Friday, December 28, 2012

The Facts of God

The basic form of Christian faith is not: I believe something, but I believe you... faith is not primarily a colossal edifice of numerous supernatural facts, standing like a curious second order of knowledge alongside the realm of science, but an assent to God who gives us hope and confidence.

Faith and the Future, 20-1

Reflection – Well, here I am in Halifax, after 30 hours of marathon traveling by car, train, cab, train, and car. The highlight of the trip was our train running out of gas in Montreal (I didn’t know they could do that!), and a wild cab ride through the city to (barely) make our connecting train to the East coast. The CCO Rise-Up conference begins this afternoon, so as promised, here I am resuming regular blogging in the meantime.

When Ratzinger writes the above reflection on the nature of faith as opposed to science, we have to be careful that we understand him rightly. There is a whole approach to faith, which in this same book he explicitly rejects, where religion has nothing to do with facts or historical events, but is simply a matter of emotion or ethics or aesthetics. All the dogmas and creedal formulations are mere symbols that help us towards an ethical or beautiful way of life.

No – God has indeed communicated to us certain things about Himself, and these are essential to faith. His triune nature, His action of incarnation ex Maria virgine, and all that Jesus said and did in His life, the whole historical fact of Jesus’ death and resurrection and its effect on humanity, the reality of the ascension and the gift of the Spirit to the Church—all of these are facts, not mere symbolism or myth. The human language we are necessarily required to us to express these facts is, of course, inadequate to the nature of God, but nonetheless, the revelation is real and the facts are facts.

Ratzinger’s point here is that all of these facts are not merely given to us in the sense that scientific data is given to us, as bare statements about the world which we either find useful or not, but which are nonetheless given to us as information about reality.

This is not the dynamism of faith. Faith is all about making a choice about this core relationship with this One who reveals Himself to us. God reveals Himself as Father—my choice is to trust Him and base my life on His love. God reveals Himself as Son—my choice is to recognize in the Son the way to the Father and the pattern of my own life as a son of the Father. God reveals Himself as Spirit—my choice is to cry out ‘Come, Holy Spirit’, to know and live my life out of the surety of God’s action and gift to me of His own self.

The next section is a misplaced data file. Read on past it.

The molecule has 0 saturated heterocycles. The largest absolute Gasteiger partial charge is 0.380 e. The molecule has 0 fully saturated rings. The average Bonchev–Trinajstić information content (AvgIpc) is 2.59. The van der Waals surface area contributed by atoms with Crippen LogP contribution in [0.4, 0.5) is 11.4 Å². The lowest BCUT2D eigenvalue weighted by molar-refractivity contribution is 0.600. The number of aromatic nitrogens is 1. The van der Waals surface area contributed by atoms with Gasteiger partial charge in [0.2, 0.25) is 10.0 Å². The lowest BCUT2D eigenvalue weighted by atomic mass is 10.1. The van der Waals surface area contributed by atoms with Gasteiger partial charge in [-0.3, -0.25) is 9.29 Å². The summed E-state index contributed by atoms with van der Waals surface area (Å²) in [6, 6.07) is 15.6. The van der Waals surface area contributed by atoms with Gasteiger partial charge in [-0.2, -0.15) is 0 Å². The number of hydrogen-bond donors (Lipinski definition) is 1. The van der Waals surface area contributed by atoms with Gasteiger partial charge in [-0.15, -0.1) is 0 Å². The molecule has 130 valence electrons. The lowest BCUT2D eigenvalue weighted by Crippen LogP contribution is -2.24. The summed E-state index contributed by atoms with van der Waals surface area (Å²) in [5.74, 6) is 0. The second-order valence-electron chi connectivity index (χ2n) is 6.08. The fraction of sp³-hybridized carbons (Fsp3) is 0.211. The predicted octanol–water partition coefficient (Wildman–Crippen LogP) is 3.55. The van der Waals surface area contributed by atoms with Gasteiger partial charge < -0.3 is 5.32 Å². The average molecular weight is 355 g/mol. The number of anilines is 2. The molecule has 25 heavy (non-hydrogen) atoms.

And so it goes. Every little bit of the facts, the data God reveals to us is for the sake of eliciting a response of trusting love and joyful obedience in us. Now at this point a voice from the peanut gallery can perhaps be heard. ‘Yeah, right!’ it seems to say.

Because of course it is the feast of the Holy Innocents today, isn’t it. And with that feast, right in the heart of all the joyful facts about baby Jesus and mother Mary and the noble awesome doctrine of the Incarnation—God becoming man, the Word taking flesh—well, suddenly we have a lot of other facts to contend with.

Dead babies. Murdered children. Lots of them. A violent, brutal world in which the weakest and most innocent, the vulnerable and the small are run over and torn apart by the cruelty of wicked men and the selfishness of our modern ‘civilized’ way of life. We look to our Church, where the facts tell us the Spirit has been poured out, and alas! More abused children, a betrayal of trust, and deep sorrow and rage.

These are all facts, too. And so we have the facts of God and the facts of man. That which God has shown us, and that which humanity shows us. And of course world and church are full of goodness and kindness and sympathy—it’s not all wicked cruelty. But there it is, and we all know it.

It seems to me that in the face of what we all know about the world and what happens to people, especially the small and weak in the world, we can choose to despair in God, in the ‘facts of God’ which at any rate do not seem to be strong enough to stop human evil from propagating. Or we can choose to take our stand on these facts of God, the promises of God, the action of God, the love of God in the world. Ally ourselves to it, commit our lives to receiving it, following it, and imitating it, and so become ourselves a ‘fact of God’ in the world. A saint, in other words.

Or we can cry and scream and curse the darkness and curse or deny God. We may need to cry or even scream at times, in the face of terrible evil and suffering. But always we are confronted with the choice to love, to turn to God, to take up the task, the burden, and the glorious mission of love in the world, and so be one with the One who bore that burden in full and has carried the whole world—all the suffering children, all the abused and the abusers who make them suffer—in his Sacred Heart to the heart of the Father, to be healed and raised up with Him in a new world where such things are no more, and every tear will be wiped away.
Happy feast day, holy innocents, and all us less-than-innocent ones, too.

Update: It appears that wifi access is going to be very limited this week, and the schedule rather full. I am currently working from a nearby Tim Hortons! So... talk to you all in the New Year, and meanwhile keep CCO Rise-Up in your prayers.

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